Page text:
The John Durkan Chase at Punchestown was the first chance we had to see Sir Des Champs this season and it was billed as a duel between him and the great Flemenstar. It was a joy to watch the way Flemenstar jumped exuberantly round at the head of affairs and he got Sir Des Champs off the bridle 3 out. He won well but had a fitness edge having had a run under his belt when wiping aside previous Champion Chaser Big Zeb. The 2m4 1/2f trip looked his optimum although that said we don’t really know whether the step up to 3m+ will be convenient or inconvenient. We already know that Sir Des Champs will be much better over further, but can he reduce or even reverse the defecit with Flemenstar? This is open to debate. I can’t get the way he smoothly won last years Jewson out of my head, and he will be going for his 3rd successive Cheltenham Festival win should he line up in March.
The novices this year seem to be a bit slower to come to hand than usual. Dynaste has put himself firmly in the picture for Festival honours but questions have now been raised as to what his ideal trip might be. I’d suggest he lacks the speed for an Arkle but the Jewson could be an alternative to the RSA Chase. He briefly looked like he had the great Big Bucks in trouble last year at Cheltenham in the Cleeve Hurdle and he ambled round the back before he picked up Fingal Bay – now out of the season following his antics at Exeter – at Cheltenham in November.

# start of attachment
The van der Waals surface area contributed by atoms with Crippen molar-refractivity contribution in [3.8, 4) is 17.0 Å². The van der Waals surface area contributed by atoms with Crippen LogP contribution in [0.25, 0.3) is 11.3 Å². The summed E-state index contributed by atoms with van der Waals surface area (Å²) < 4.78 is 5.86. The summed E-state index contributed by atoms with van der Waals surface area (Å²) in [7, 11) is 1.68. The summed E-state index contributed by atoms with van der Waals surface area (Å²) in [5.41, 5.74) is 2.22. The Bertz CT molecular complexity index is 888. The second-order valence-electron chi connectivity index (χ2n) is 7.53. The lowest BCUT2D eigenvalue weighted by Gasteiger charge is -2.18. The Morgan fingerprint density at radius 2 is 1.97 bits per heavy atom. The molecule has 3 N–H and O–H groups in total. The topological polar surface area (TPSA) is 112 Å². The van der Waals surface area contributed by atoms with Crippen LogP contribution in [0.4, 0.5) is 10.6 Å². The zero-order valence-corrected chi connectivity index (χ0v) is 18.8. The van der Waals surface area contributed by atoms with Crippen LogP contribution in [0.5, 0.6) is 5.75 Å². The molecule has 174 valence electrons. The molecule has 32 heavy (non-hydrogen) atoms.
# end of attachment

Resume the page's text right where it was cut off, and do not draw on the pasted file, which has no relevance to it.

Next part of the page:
Arvika Ligeonniere was an impressive all the way winner of the Drinmore and looks set to be aimed at the Arkle. Captain Conan has won at Cheltenham and then took the Henry VII at Sandown. It will be interesting to see how the Henderson team campaign him as Simonsig could be waiting in the wings. Captain Conan looks a chaser all over, a big beautiful horse who will eat fences for breakfast. Oscars Well remains Ireland’s leading 2m novice chaser and his hurdling form is up there with the best. He’ll be more effective on better ground and has a huge chance in the Arkle (agreed! – JP).
Ulck Du Lin landed a gamble at Newbury and looks a good long term Grand Annual type if they can escape a hammering from the handicapper.
I’ll be looking at the hurdlers in a future articles but two that have caught my eye are Hadrians Approach and Champagne Fever.